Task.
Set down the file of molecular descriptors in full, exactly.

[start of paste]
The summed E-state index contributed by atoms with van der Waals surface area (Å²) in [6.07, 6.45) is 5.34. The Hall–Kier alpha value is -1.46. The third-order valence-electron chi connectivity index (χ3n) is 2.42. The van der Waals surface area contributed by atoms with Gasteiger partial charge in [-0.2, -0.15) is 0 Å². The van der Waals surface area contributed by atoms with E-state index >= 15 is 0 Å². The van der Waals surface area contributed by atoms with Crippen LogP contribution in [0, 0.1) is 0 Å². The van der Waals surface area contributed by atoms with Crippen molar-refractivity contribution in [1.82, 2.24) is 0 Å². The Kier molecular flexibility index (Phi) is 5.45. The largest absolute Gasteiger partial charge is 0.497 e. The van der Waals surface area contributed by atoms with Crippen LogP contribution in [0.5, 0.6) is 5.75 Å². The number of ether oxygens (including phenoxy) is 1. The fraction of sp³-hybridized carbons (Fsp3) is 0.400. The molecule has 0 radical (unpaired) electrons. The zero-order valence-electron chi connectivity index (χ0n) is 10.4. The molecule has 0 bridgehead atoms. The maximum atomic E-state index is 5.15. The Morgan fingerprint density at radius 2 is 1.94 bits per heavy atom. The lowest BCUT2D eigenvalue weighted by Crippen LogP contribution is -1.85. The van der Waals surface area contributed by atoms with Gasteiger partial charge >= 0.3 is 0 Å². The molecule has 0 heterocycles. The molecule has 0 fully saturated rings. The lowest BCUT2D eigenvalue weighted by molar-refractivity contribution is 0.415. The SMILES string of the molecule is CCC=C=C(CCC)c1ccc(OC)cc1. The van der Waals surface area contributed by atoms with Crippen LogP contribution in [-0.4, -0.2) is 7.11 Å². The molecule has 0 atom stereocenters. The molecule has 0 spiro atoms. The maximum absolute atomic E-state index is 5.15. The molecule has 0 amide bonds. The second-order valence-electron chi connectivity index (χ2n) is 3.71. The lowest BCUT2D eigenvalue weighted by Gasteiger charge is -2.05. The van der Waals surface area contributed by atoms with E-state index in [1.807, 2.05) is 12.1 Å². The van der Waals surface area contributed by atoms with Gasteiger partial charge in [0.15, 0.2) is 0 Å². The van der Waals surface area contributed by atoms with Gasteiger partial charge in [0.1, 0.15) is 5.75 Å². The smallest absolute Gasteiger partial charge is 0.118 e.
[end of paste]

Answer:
The summed E-state index contributed by atoms with van der Waals surface area (Å²) in [6.07, 6.45) is 5.34. The Hall–Kier alpha value is -1.46. The third-order valence-electron chi connectivity index (χ3n) is 2.42. The van der Waals surface area contributed by atoms with Gasteiger partial charge in [-0.2, -0.15) is 0 Å². The van der Waals surface area contributed by atoms with E-state index >= 15 is 0 Å². The van der Waals surface area contributed by atoms with Crippen LogP contribution in [0, 0.1) is 0 Å². The van der Waals surface area contributed by atoms with Crippen molar-refractivity contribution in [1.82, 2.24) is 0 Å². The Kier molecular flexibility index (Phi) is 5.45. The largest absolute Gasteiger partial charge is 0.497 e. The van der Waals surface area contributed by atoms with Crippen LogP contribution in [0.5, 0.6) is 5.75 Å². The number of ether oxygens (including phenoxy) is 1. The fraction of sp³-hybridized carbons (Fsp3) is 0.400. The molecule has 0 radical (unpaired) electrons. The zero-order valence-electron chi connectivity index (χ0n) is 10.4. The molecule has 0 bridgehead atoms. The maximum atomic E-state index is 5.15. The Morgan fingerprint density at radius 2 is 1.94 bits per heavy atom. The lowest BCUT2D eigenvalue weighted by Crippen LogP contribution is -1.85. The van der Waals surface area contributed by atoms with Gasteiger partial charge >= 0.3 is 0 Å². The molecule has 0 heterocycles. The molecule has 0 fully saturated rings. The lowest BCUT2D eigenvalue weighted by molar-refractivity contribution is 0.415. The SMILES string of the molecule is CCC=C=C(CCC)c1ccc(OC)cc1. The van der Waals surface area contributed by atoms with Crippen LogP contribution in [-0.4, -0.2) is 7.11 Å². The molecule has 0 atom stereocenters. The molecule has 0 spiro atoms. The maximum absolute atomic E-state index is 5.15. The molecule has 0 amide bonds. The second-order valence-electron chi connectivity index (χ2n) is 3.71. The lowest BCUT2D eigenvalue weighted by Gasteiger charge is -2.05. The van der Waals surface area contributed by atoms with E-state index in [1.807, 2.05) is 12.1 Å². The van der Waals surface area contributed by atoms with Gasteiger partial charge in [0.15, 0.2) is 0 Å². The van der Waals surface area contributed by atoms with Gasteiger partial charge in [0.1, 0.15) is 5.75 Å². The smallest absolute Gasteiger partial charge is 0.118 e.